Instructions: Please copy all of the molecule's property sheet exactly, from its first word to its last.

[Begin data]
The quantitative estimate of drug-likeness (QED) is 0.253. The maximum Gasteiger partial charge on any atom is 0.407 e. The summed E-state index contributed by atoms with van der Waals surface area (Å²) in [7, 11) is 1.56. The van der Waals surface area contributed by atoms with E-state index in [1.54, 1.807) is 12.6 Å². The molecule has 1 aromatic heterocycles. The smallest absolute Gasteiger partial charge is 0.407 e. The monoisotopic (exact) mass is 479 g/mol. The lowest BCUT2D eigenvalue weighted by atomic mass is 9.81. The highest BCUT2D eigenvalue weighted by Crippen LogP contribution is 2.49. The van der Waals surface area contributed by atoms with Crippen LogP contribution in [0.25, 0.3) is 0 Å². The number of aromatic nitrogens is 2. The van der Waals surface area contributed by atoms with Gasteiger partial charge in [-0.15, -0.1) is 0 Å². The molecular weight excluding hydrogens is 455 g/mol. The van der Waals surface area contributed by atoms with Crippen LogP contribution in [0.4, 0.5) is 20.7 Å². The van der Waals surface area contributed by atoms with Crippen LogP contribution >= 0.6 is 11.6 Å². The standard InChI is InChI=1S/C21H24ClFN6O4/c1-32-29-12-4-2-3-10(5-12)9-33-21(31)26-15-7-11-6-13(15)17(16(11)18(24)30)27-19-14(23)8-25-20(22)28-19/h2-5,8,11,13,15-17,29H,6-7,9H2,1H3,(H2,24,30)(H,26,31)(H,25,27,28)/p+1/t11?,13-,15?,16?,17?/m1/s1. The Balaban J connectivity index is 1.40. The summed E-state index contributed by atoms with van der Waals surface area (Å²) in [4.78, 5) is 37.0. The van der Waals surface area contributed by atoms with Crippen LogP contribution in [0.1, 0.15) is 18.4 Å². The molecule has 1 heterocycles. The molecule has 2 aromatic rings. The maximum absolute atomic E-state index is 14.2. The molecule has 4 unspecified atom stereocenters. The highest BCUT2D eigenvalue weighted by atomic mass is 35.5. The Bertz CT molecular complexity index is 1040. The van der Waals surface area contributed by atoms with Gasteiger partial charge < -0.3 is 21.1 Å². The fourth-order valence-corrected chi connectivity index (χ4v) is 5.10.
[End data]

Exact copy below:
The quantitative estimate of drug-likeness (QED) is 0.253. The maximum Gasteiger partial charge on any atom is 0.407 e. The summed E-state index contributed by atoms with van der Waals surface area (Å²) in [7, 11) is 1.56. The van der Waals surface area contributed by atoms with E-state index in [1.54, 1.807) is 12.6 Å². The molecule has 1 aromatic heterocycles. The smallest absolute Gasteiger partial charge is 0.407 e. The monoisotopic (exact) mass is 479 g/mol. The lowest BCUT2D eigenvalue weighted by atomic mass is 9.81. The highest BCUT2D eigenvalue weighted by Crippen LogP contribution is 2.49. The van der Waals surface area contributed by atoms with Crippen LogP contribution in [0.25, 0.3) is 0 Å². The number of aromatic nitrogens is 2. The van der Waals surface area contributed by atoms with Gasteiger partial charge in [-0.15, -0.1) is 0 Å². The molecular weight excluding hydrogens is 455 g/mol. The van der Waals surface area contributed by atoms with Crippen LogP contribution in [0.4, 0.5) is 20.7 Å². The van der Waals surface area contributed by atoms with Crippen LogP contribution >= 0.6 is 11.6 Å². The standard InChI is InChI=1S/C21H24ClFN6O4/c1-32-29-12-4-2-3-10(5-12)9-33-21(31)26-15-7-11-6-13(15)17(16(11)18(24)30)27-19-14(23)8-25-20(22)28-19/h2-5,8,11,13,15-17,29H,6-7,9H2,1H3,(H2,24,30)(H,26,31)(H,25,27,28)/p+1/t11?,13-,15?,16?,17?/m1/s1. The Balaban J connectivity index is 1.40. The summed E-state index contributed by atoms with van der Waals surface area (Å²) in [4.78, 5) is 37.0. The van der Waals surface area contributed by atoms with Crippen LogP contribution in [0.1, 0.15) is 18.4 Å². The molecule has 1 heterocycles. The molecule has 2 aromatic rings. The maximum absolute atomic E-state index is 14.2. The molecule has 4 unspecified atom stereocenters. The highest BCUT2D eigenvalue weighted by atomic mass is 35.5. The Bertz CT molecular complexity index is 1040. The van der Waals surface area contributed by atoms with Gasteiger partial charge < -0.3 is 21.1 Å². The fourth-order valence-corrected chi connectivity index (χ4v) is 5.10.